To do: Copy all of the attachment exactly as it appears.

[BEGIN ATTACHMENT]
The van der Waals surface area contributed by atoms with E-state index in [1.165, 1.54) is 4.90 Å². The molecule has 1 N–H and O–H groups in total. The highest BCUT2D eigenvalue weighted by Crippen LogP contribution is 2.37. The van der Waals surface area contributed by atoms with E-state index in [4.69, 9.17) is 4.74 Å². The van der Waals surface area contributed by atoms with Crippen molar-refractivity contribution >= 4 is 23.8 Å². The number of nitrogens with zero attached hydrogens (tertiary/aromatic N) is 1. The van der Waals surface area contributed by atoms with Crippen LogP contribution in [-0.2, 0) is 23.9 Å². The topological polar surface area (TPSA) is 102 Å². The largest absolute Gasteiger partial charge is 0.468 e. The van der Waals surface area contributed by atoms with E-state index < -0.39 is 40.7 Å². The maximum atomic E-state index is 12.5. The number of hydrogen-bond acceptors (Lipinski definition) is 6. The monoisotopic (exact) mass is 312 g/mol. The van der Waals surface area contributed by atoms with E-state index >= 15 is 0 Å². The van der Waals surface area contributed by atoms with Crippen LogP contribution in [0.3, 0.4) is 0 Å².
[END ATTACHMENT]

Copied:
The van der Waals surface area contributed by atoms with E-state index in [1.165, 1.54) is 4.90 Å². The molecule has 1 N–H and O–H groups in total. The highest BCUT2D eigenvalue weighted by Crippen LogP contribution is 2.37. The van der Waals surface area contributed by atoms with E-state index in [4.69, 9.17) is 4.74 Å². The van der Waals surface area contributed by atoms with Crippen molar-refractivity contribution >= 4 is 23.8 Å². The number of nitrogens with zero attached hydrogens (tertiary/aromatic N) is 1. The van der Waals surface area contributed by atoms with Crippen LogP contribution in [-0.2, 0) is 23.9 Å². The topological polar surface area (TPSA) is 102 Å². The largest absolute Gasteiger partial charge is 0.468 e. The van der Waals surface area contributed by atoms with E-state index < -0.39 is 40.7 Å². The maximum atomic E-state index is 12.5. The number of hydrogen-bond acceptors (Lipinski definition) is 6. The monoisotopic (exact) mass is 312 g/mol. The van der Waals surface area contributed by atoms with E-state index >= 15 is 0 Å². The van der Waals surface area contributed by atoms with Crippen LogP contribution in [0.3, 0.4) is 0 Å².